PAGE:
Selected Films 1996–2012
Curated by Paul Dallas
Program 1 Satuday 9/22 @ 7:30pm – 9:30pm
186 Huron St.
Program 2 Satuday 9/22 @ 09:30pm – 11:00pm
186 Huron St.
“One of the most adventurous American filmmakers” —Robert Koehler, Variety
Filmmaker Bill Morrison has, over the last 20 years, created a singular body of work that defies classification. Drawing on the traditions of experimental or avant-garde film, installation, theater and musical performance, Morrison’s films create immersive visual and sonic landscapes that reflect on the symbiosis of creation and destruction. His medium is archival film footage, much of it in a state of voluptuous deterioration, which he transforms through deliberate editing into exquisite meditations on collective mythologies and forgotten narratives, both real and imagined.
Morrison gained international recognition with the acclaimed feature Decasia (2002), a film hailed by J. Hoberman as “that rare thing: a movie with avant-garde and universal appeal.” The film, which was composed entirely of decaying archival nitrate film stock and edited to composer Michael Gordon’s intense score, embodies the filmmaker’s persistent interest in the resonances of film’s physical properties as well as the expressive power of music to transform images.
Morrison’s works are often the result of collaborations with musicians and composers. The two programs offer the chance to witness, not only the breadth of Morrison’s image-making but also the range of lush soundtracks, from the mercurial jazz compositions of trumpeter Dave Douglas for Spark of Being to five partIcelandic composer Jóhann Jóhannsson’s six-part score for a 16-piece brass ensemble for The Miners’ Hymns.
City Walk (2003, 6 min, b&w, 16mm on DVD)
An abstract, high contrast tour across Manhattan’s streets and across bridges set to a score by Michael Gordon.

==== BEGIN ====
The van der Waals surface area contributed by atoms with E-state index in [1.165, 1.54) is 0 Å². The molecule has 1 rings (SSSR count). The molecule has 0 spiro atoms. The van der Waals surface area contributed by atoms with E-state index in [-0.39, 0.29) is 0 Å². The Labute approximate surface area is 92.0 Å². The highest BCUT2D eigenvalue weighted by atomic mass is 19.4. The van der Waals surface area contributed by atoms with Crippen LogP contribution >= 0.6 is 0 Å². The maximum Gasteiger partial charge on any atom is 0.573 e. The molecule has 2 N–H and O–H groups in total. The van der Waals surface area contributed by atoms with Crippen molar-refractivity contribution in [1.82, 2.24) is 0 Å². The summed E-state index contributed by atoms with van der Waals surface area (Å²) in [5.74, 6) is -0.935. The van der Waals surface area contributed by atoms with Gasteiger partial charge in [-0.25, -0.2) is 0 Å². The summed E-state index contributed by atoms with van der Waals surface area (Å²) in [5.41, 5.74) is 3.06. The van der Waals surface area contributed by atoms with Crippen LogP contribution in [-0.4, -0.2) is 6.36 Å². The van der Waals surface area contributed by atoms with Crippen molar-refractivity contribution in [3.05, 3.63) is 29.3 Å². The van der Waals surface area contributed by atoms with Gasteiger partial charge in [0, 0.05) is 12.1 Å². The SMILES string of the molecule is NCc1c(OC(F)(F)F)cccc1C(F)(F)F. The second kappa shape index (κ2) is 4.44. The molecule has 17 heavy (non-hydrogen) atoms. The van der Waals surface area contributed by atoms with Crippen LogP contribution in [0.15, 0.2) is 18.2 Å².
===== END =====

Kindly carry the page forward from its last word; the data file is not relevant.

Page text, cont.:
Light is Calling (2004, 8 min, color/b&w, 35mm on DVD)
A scene from James Young’s The Bells (1926) is optically reprinted and edited to a musical composition by Michael Gordon.
Spark of Being (2010, 68 min, color/b&w, DVD)
Morrison’s stunning feature, which won the LA Film Critic’s Best Experimental Film (2011) is a faithful adaptation of Mary Shelley’s Frankenstein retold through an array of decaying archival footage and set to a score by jazz musician Dave Douglas. Rarely screened and a must-see.
Spark of Being draws fascinating parallels between the invention of cinema and that of the Creature, and pulls Shelley’s 19th-century tale into the modern age. —Robert Koehler, Variety
(Program: 82 min)
Q&A with Bill Morrison following Program 1.
The Film of Her (1996, 12 min, b&w, 35mm on DVD)
“A contemporary standout…Bill Morrison’s The Film of Her deftly combines documentary, fiction, and found-footage collage to tell the story of the unsung clerk who saved the Library of Congress’ paper print collection from certain destruction.” —Amy Taubin, Village Voice
Release (2012, 13 min, b&w, HD)
A crowd gathers in front of Philadelphia’s Eastern State Penitentiary in 1930, awaiting the appearance of a celebrity criminal in Morrison’s sly meditation on spectacle and spectatorship. Watch closely.
The Miners’ Hymns (2011, 52 min, color/b&w, HD)
Morrison’s latest feature tells the story of the doomed coal-mining communities in Northern England through archival footage (from the British Film Institute and BBC, among other sources) and is set to a five-movement elegiac score by Icelandic composer Jóhann Jóhannsson. Trailer
“A miner himself of a type, Mr. Morrison has dug into the archives of the likes of the British Film Institute to cull primarily black-and-white images so rich, so alive with dirty faces, shadows and the occasional pit pony that they resurrect a world that for many has long been lost to history.” —Manohla Dargis, The New York Times
(Program: 77 min)
Separate $7 admission to each program.
About the Curator:
Paul Dallas studied architecture at The Cooper Union and filmmaking at the Art Institute of Chicago. In 2011, Paul worked as the film programmer for the BMW Guggenheim Lab, an event space in downtown Manhattan that served as a place for public engagement on issues related to sustainability, community and the future of cities. In 2012, he curated “Street Views” for the Maysles Cinema and presented “Recent German Shorts: Viewing the Urban Landscape” at the Berlin Guggenhiem Lab.